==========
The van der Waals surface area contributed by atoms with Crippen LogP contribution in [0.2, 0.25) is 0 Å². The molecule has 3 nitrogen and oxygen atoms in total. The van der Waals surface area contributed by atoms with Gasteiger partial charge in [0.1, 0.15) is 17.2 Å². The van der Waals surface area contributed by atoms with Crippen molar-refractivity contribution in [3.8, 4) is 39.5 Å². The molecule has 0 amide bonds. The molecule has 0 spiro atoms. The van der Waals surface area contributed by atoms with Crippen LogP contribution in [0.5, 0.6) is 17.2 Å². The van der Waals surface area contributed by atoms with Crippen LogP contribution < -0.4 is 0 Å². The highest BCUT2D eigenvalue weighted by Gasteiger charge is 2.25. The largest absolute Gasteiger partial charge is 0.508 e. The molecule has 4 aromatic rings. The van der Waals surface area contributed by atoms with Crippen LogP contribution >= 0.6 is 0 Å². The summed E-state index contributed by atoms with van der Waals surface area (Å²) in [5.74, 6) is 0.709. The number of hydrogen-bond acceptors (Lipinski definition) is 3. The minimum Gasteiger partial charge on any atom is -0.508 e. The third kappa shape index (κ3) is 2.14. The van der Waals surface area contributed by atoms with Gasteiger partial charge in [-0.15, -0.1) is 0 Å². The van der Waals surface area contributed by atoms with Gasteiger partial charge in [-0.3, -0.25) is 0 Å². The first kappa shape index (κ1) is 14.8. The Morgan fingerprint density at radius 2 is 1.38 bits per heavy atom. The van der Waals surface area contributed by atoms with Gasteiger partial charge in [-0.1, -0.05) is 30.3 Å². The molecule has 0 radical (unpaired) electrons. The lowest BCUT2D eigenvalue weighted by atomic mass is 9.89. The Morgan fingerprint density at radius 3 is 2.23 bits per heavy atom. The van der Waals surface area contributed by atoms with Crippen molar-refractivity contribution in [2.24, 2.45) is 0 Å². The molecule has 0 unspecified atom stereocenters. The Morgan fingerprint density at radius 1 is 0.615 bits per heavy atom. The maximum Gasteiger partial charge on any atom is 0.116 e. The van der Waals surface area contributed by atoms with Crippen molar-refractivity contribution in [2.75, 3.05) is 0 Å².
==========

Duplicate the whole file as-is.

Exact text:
The van der Waals surface area contributed by atoms with Crippen LogP contribution in [0.2, 0.25) is 0 Å². The molecule has 3 nitrogen and oxygen atoms in total. The van der Waals surface area contributed by atoms with Gasteiger partial charge in [0.1, 0.15) is 17.2 Å². The van der Waals surface area contributed by atoms with Crippen molar-refractivity contribution in [3.8, 4) is 39.5 Å². The molecule has 0 amide bonds. The molecule has 0 spiro atoms. The van der Waals surface area contributed by atoms with Crippen LogP contribution in [0.5, 0.6) is 17.2 Å². The van der Waals surface area contributed by atoms with Crippen LogP contribution < -0.4 is 0 Å². The highest BCUT2D eigenvalue weighted by Gasteiger charge is 2.25. The largest absolute Gasteiger partial charge is 0.508 e. The molecule has 4 aromatic rings. The van der Waals surface area contributed by atoms with Crippen LogP contribution >= 0.6 is 0 Å². The summed E-state index contributed by atoms with van der Waals surface area (Å²) in [5.74, 6) is 0.709. The number of hydrogen-bond acceptors (Lipinski definition) is 3. The minimum Gasteiger partial charge on any atom is -0.508 e. The third kappa shape index (κ3) is 2.14. The van der Waals surface area contributed by atoms with Gasteiger partial charge in [-0.15, -0.1) is 0 Å². The van der Waals surface area contributed by atoms with Gasteiger partial charge in [-0.3, -0.25) is 0 Å². The first kappa shape index (κ1) is 14.8. The Morgan fingerprint density at radius 2 is 1.38 bits per heavy atom. The van der Waals surface area contributed by atoms with Gasteiger partial charge in [-0.1, -0.05) is 30.3 Å². The molecule has 0 radical (unpaired) electrons. The lowest BCUT2D eigenvalue weighted by atomic mass is 9.89. The Morgan fingerprint density at radius 3 is 2.23 bits per heavy atom. The van der Waals surface area contributed by atoms with Crippen molar-refractivity contribution in [2.24, 2.45) is 0 Å². The molecule has 0 unspecified atom stereocenters. The Morgan fingerprint density at radius 1 is 0.615 bits per heavy atom. The maximum Gasteiger partial charge on any atom is 0.116 e. The van der Waals surface area contributed by atoms with Crippen molar-refractivity contribution in [2.75, 3.05) is 0 Å².